And yet, not only are men who have sex with men and intravenous drug users hardly ever targeted in high prevalence countries, but sex workers are not even targeted consistently in most. 'Prevention' spending represents less than 25% of HIV spending in countries like Kenya. How much less is unclear because about 80% of that is spent on unspecified prevention activities. In other words, no one has a clue what it's being spent on and they probably don't care  Even youth are not a particularly lucky group, receiving only about 5% of prevention spending. And that shows. Over 70% of infected youth in African countries are females.

And who infects them? Well, if 80% (or 90%) of transmission is heterosexual, men, of course. But which men? UNAIDS and the HIV industry can't say. Give them another thirty years of highly distorting funding and they may modify their answer. Some patterns may be consistent with HIV being sexually transmitted, but this does not mean that it always is. And some patterns are consistent with HIV being transmitted in STI clinics and other medical facilities.

But read around the data on non-sexual HIV transmission, especially unsterile injections, and you'll find that there is "Very little information on injections safety" and that it is "hard to get baselines". In fact, there is "no data about the quality of service provision". This is also a good time to look at the latest Service Provision Assessment for Kenya, which won't tell you as much about quality as it does about quantity.

The Modes of Transmission conclusion about service provision is brief, but telling: "in the future, Kenya will have to spend more time and effort analysing and assessing the quality of services provided – providing a bad service (particularly in the sensitive areas of sexual behaviour) may be worse than not providing a service at all."

What could this mean? Could it mean that the many people who do not have access to any health facilities might thereby be avoiding infection with HIV, hepatitis and various other diseases? Could it mean that people who get large numbers of injections in STI clinics every year, for STIs, hormonal contraception, etc, might face a high risk of HIV and other infection there?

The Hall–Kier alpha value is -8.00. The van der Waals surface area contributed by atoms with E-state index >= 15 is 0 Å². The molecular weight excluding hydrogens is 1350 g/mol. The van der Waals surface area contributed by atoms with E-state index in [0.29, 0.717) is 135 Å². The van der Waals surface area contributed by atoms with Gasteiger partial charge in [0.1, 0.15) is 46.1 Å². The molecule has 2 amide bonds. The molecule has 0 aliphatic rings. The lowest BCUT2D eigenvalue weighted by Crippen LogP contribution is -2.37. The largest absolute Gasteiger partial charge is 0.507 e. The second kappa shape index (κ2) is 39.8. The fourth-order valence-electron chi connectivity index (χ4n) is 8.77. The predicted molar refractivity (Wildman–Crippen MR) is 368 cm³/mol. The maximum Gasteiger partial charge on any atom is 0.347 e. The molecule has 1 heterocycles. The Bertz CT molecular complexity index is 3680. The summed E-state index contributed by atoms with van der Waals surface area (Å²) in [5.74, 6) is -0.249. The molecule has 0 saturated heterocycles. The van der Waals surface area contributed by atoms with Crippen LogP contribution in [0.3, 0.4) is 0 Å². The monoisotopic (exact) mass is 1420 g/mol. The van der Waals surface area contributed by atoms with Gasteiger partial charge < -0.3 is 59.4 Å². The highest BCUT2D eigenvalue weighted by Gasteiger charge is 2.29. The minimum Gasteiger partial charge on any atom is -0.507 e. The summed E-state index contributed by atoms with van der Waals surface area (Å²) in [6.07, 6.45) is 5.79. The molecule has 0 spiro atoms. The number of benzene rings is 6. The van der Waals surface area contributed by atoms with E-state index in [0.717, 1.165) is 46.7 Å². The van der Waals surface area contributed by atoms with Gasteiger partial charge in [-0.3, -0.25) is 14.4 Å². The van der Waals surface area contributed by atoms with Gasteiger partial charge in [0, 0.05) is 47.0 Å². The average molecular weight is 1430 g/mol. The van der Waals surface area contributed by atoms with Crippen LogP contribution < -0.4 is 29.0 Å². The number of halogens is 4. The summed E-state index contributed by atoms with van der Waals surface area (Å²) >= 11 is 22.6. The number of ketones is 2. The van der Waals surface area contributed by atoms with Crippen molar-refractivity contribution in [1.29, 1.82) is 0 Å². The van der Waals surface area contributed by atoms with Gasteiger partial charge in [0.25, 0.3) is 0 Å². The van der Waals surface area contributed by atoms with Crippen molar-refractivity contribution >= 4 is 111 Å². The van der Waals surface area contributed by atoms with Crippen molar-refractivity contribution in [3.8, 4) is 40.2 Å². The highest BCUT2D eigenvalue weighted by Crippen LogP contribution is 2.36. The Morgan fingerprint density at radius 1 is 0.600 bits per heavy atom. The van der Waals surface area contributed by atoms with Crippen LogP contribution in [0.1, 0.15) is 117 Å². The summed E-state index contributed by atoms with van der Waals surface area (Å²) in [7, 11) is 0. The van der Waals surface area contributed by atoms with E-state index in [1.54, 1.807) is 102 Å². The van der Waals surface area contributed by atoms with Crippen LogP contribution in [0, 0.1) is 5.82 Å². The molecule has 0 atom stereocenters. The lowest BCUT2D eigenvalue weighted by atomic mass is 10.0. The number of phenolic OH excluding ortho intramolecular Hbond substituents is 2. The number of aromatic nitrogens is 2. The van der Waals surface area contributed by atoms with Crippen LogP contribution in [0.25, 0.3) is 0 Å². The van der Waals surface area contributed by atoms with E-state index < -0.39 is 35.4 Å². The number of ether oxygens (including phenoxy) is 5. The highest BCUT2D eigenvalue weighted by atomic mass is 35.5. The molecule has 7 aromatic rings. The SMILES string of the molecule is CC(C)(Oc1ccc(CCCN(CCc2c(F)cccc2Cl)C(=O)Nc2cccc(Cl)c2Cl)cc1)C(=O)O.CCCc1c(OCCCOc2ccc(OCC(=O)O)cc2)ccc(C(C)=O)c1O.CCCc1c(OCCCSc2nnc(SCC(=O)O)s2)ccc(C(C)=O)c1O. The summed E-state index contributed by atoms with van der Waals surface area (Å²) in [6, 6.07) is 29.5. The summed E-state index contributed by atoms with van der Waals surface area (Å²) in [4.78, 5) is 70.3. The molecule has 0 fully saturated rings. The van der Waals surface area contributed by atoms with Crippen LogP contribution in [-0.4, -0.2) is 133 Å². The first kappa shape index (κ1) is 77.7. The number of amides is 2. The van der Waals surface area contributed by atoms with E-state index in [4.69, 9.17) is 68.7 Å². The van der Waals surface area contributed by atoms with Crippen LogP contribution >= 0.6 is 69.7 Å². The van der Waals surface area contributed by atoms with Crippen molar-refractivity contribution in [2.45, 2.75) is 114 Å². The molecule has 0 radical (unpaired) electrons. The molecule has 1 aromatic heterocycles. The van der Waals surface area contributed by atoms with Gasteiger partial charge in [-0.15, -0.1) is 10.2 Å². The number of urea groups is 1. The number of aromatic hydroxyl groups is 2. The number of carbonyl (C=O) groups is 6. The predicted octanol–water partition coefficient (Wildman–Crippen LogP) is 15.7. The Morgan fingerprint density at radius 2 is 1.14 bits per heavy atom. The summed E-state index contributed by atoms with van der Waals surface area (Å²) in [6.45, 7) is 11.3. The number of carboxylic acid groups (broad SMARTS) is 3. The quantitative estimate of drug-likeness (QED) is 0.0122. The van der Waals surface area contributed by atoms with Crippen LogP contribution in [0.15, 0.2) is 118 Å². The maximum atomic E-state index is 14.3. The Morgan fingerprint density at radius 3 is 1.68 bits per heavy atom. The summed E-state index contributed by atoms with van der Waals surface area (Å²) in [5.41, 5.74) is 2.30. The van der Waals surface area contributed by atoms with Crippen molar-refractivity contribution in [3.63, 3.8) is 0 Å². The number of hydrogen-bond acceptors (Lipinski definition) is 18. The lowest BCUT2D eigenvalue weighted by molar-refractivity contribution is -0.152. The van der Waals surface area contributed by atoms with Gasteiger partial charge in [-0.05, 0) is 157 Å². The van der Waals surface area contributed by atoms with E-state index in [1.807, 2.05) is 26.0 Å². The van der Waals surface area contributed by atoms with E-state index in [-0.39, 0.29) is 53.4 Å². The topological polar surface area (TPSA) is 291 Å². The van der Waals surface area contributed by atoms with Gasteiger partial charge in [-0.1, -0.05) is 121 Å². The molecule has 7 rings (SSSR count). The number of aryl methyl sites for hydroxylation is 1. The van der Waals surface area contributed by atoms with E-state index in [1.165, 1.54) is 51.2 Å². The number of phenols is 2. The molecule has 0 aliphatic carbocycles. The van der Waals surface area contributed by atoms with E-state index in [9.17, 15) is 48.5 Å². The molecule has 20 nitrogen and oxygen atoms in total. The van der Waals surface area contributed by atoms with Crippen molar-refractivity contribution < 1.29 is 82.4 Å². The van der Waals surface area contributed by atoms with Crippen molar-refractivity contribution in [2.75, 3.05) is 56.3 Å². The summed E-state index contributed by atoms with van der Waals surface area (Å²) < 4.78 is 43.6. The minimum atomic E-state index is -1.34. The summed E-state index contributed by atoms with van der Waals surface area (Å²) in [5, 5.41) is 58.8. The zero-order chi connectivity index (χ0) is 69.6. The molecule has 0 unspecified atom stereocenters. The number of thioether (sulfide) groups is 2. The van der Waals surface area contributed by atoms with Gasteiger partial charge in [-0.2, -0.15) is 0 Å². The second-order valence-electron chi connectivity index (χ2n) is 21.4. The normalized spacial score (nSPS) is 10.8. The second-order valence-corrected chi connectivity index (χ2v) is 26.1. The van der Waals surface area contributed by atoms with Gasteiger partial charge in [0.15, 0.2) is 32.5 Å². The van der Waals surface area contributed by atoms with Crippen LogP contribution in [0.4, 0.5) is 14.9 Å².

HIV prevalence figures in both Kenya and Tanzania tend to be lower in areas where people have little or no access to healthcare. Unprotected sex tends to be more common in those areas. It doesn't take a genius to work out that HIV is not all about sex, but also that it could have an awful lot to do with unsafe healthcare. If even UNAIDS could inadvertently come to that conclusion, anyone can. But now it's time for UNAIDS to do what they have avoided doing for so many years: empirical research into the relative contribution of non-sexual HIV transmission in high HIV prevalence countries.



Mike Hersee said...

The serious flaws in the claims of sexual transmission are well overdue for discussion. However, you seem to have great difficulty in conceiving that the much-vaunted tests may not be as reliable as they are cracked up to be. Were you not aware that at least one '4th Generation' test (Murex) would produce 92% false positives among black people according to a researcher from the UK's Health Protection Agency? And other manufacturer's test, used for confirmation in the UK, that the manufacturer's insert said should NOT be used for confirming an HIV diagnosis, and also admitting that black people will produce a higher rate of false positives? (Immunocomb). And what about the challenges to the fundamental validity of all HIV tests, in that none of them have ever been properly validated against HIV at all? Are you not aware of just how many other factors have already been documented to trigger false positives - such as pregnancy, or having had multiple pregnancies? If you really want to help people I think it's time your research went a little deeper, which means you might need to be prepared to sacrifice some sacred cows, metaphorically speaking.

Simon said...

Hi Mike, I don't remember discussing tests, nor do I know very much about them. But I'll be on the lookout for research on the subject from now on. I'll take care only to sacrifice metaphorical cows, if any. Thank you for your comment.